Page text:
Lidia Chang, baroque flutist

Sunday, November 18, 2012

Boston based flutist, Lidia Chang, holds a Masters degree in Historical Performance from McGill University. She has the pleasure of performing with a number of period instrument ensembles in the U.S. and Canada, including the Mont-Royal Baroque Collective, Ensemble ad Libitum, and her own Ensemble Musica Humana, of which she is a founding member. A versatile musician, Lidia plays a variety of flutes in a wide range of styles and genres. Recently, she has joined the substitute roster of the Handel and Haydn Society, and recorded an album of Spanish Renaissance songs and dances to be released in October of 2012.

For our concert, Ms. Chang will be joined by harpsichordist Dylan Sauerwald. Mr. Sauerwald performs widely as a continuo player and soloist on harpsichord, organ and fortepiano in the Northeast and in Canada. As co?founder of Ensemble la Félicité, he won the first place title in chamber music at the Concours de Musique du Canada 2009 and was a finalist at the Montreal Baroque CBC?Galaxie chamber music competition 2007. He has a passion for opera, and is founding co-artistic director of Helios Early Opera. Dylan co-directed Helios’ critically acclaimed production of Marc-Antoine Charpentier’s ‘David et Jonathas,’ as well as Ensemble la Félicité’s production of Joseph Bodin de Boismortier’s ‘Don Quichotte chez la Duchesse.’ He served for several years as harpsichordist for Opera McGill and is now repetiteur for Tafelmusik’s summer opera institute with Opera Atelier.  Dylan has performed with many ensembles in the northeast, including Cambridge Concentus, Emmanuel Music, Sonnambula, and Canzonare. He holds a BMus degree from McGill University, and is currently pursuing his MM at Boston University.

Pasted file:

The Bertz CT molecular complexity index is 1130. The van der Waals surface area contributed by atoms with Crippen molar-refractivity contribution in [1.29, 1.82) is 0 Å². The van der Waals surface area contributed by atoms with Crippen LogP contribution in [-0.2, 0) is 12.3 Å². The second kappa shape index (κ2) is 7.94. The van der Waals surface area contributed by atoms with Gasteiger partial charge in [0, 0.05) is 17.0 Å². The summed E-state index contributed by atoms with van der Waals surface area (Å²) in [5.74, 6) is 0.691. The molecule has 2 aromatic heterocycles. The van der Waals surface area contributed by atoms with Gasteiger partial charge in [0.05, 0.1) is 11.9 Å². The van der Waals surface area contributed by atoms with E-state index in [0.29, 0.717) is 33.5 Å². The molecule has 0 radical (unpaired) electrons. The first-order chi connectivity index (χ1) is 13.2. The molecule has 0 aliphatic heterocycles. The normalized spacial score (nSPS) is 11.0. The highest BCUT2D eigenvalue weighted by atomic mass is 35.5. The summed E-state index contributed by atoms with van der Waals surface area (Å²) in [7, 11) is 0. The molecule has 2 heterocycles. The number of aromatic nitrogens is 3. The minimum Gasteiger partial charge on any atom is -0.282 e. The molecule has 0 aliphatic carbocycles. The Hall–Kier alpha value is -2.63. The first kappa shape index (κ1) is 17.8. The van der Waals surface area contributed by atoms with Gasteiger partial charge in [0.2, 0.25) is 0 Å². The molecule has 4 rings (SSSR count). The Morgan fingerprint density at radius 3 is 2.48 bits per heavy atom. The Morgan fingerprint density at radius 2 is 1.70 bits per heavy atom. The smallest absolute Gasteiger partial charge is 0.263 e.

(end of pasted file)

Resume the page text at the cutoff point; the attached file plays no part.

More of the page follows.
Ms. Chang will be playing a copy of an early French flute (Naust, circa 1700) by Boaz Berney. The program will consist of suites by Michel de la Barre, Jacques-Martin Hotteterre, Louis-Antoine Dornel, and Airs de Cour transcribed and published by Hotteterre but originating in the 17th century as vocal music.